and your brain and interest connects. It creates a higher level of connectivity with the different parts of your brain neural net sized her right. And is also largely outside inactive in Euro higher net Euro. Here gathering up now another thing that Elon Musk is well known for its Spacex right and he's trying to launch stuff up there and spacecraft. Me recently made a bold statement about want to send people the Mars over the thousands and thousands of them the next several decades. Now Emily you, research has to do with things like Exo planets nearby objects that we can't find your sense of new on musk. What is your take that, whether or not that science fiction or science fact you have any ideas of whether now we could get the Mars in the next few decades? I have heard from my very very uninformed, and I think we can do it like what you know of somebody's gonna. The technology is there. We need the programme, we need the money, we
the interest of people willing to go, and I don't think there's a shorthand of people willing to go to Mars doing their applause and would like to advise you. No smoking Mars tat. There was actually very brave to my thinking it so the first astronomy on tap that we did in Baltimore? One of our speakers was not actually professional astronomer, but was one of the Mars one finalists that was a shoe it was she had made the round. She was on a very well more so I had seen her before and It was just fascinating to see her leg. You know talk about her career talk about her family and then be like. I want, oh die on another planet anyway, I thought it was,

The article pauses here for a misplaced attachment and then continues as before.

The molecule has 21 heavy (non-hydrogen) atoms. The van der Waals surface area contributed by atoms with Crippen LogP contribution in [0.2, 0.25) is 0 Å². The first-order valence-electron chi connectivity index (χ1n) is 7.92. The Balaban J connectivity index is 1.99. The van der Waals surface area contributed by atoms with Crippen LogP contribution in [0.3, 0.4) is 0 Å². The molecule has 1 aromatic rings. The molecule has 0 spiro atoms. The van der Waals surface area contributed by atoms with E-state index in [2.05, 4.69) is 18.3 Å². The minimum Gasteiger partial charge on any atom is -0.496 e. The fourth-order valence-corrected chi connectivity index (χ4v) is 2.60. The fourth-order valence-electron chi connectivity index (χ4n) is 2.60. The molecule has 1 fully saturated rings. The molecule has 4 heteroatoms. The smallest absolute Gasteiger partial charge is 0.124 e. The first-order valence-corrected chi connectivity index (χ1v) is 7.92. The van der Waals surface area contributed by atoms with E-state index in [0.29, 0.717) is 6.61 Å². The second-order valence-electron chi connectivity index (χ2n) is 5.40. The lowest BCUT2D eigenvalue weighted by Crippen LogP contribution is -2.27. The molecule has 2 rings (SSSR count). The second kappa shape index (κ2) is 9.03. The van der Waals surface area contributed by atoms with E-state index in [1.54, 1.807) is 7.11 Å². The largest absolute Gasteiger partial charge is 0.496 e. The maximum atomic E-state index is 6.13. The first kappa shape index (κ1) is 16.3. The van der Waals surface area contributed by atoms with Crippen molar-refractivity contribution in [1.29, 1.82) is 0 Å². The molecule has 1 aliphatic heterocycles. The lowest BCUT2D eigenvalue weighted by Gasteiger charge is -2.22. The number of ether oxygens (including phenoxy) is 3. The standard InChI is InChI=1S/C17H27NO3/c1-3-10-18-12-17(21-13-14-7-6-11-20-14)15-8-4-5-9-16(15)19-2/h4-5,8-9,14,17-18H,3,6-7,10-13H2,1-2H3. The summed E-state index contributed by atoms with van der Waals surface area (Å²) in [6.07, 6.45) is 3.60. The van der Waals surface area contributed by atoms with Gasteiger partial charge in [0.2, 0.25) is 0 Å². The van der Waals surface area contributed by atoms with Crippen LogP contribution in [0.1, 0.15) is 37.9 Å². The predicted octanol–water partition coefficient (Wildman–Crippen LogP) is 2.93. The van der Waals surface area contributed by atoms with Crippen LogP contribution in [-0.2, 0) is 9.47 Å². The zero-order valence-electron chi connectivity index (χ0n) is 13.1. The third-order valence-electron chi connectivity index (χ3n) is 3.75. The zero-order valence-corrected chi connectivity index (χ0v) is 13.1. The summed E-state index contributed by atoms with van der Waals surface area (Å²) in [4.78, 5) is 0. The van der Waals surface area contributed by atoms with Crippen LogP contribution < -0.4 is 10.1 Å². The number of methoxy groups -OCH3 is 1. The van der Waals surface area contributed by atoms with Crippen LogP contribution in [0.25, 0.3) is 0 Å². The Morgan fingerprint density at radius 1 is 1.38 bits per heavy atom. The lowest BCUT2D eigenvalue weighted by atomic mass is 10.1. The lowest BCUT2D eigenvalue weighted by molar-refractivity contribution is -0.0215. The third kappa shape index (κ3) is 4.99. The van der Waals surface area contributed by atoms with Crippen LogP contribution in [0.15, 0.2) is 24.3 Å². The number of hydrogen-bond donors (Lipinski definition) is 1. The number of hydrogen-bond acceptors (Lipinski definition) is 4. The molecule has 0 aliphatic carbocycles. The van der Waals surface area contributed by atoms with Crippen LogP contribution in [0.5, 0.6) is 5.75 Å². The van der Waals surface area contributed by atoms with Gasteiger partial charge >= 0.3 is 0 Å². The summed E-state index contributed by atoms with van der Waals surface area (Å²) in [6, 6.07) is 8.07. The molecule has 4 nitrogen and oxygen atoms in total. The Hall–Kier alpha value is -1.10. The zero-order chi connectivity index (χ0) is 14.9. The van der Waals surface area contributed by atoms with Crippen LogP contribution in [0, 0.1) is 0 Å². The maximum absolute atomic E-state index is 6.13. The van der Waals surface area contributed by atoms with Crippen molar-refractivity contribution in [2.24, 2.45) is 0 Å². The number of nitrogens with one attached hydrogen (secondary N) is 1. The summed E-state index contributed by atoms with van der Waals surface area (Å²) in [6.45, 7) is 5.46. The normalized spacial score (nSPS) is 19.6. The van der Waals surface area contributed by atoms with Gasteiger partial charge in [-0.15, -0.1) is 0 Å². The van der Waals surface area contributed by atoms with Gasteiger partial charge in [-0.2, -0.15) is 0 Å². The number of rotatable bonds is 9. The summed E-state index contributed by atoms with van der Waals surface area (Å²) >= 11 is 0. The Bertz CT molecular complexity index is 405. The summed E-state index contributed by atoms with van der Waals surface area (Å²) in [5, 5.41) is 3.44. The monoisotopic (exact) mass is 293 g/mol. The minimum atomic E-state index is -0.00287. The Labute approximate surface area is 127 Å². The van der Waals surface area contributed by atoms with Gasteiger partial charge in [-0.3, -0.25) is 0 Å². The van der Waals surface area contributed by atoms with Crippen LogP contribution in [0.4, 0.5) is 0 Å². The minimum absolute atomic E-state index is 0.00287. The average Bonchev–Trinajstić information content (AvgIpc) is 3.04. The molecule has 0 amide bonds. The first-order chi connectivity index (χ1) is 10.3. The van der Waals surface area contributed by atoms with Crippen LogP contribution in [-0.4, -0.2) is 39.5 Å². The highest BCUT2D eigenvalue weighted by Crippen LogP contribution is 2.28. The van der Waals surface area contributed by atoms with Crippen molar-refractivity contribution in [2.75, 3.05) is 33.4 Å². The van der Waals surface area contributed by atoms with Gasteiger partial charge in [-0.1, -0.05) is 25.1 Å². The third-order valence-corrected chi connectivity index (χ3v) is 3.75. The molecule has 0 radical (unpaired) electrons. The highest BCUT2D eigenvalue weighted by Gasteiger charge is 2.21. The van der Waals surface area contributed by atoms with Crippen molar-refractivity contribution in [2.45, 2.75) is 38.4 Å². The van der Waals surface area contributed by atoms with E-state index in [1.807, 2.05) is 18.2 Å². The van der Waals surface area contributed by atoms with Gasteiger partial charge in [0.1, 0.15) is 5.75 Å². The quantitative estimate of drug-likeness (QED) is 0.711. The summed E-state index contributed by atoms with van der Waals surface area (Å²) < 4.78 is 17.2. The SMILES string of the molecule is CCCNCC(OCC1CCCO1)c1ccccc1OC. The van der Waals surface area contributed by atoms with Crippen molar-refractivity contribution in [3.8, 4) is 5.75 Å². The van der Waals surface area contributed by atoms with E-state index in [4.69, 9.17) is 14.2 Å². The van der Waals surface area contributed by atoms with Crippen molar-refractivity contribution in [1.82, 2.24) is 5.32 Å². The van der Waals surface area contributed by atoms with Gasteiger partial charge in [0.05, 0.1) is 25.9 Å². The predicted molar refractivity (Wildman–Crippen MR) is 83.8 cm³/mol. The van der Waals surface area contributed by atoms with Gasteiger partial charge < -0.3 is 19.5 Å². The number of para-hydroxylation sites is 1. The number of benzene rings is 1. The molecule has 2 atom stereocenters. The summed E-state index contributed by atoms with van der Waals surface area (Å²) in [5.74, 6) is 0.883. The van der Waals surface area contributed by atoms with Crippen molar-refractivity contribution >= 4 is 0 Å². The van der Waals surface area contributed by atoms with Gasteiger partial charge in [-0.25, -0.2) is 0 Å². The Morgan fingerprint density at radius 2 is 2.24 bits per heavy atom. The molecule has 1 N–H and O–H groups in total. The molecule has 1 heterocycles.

really admirer of all we're all gonna die here right unless mom do something about it. Either. I'd rather live working on yet another debate on an planet. Another planet than die another planet, but speaking of other planets, of course, because you're doing things at her dim and nearby and hard to find, obviously we're talking Exo planets, and there was a recent information that, after twenty five plus years of searching in possible detection that were borderline here in there now astronomers in Europe have now ready. Certainly found some sort of planets orbiting. The star closest to the sun. Tell us about the illicit super exciting. So not only do we have some phenomenal places in the solar system that we should explore, but now we have the next place to go outside of the solar system. As everybody knows about this point has helped proximate, be ice. Approximate is actually the closest star to the sun. Theirs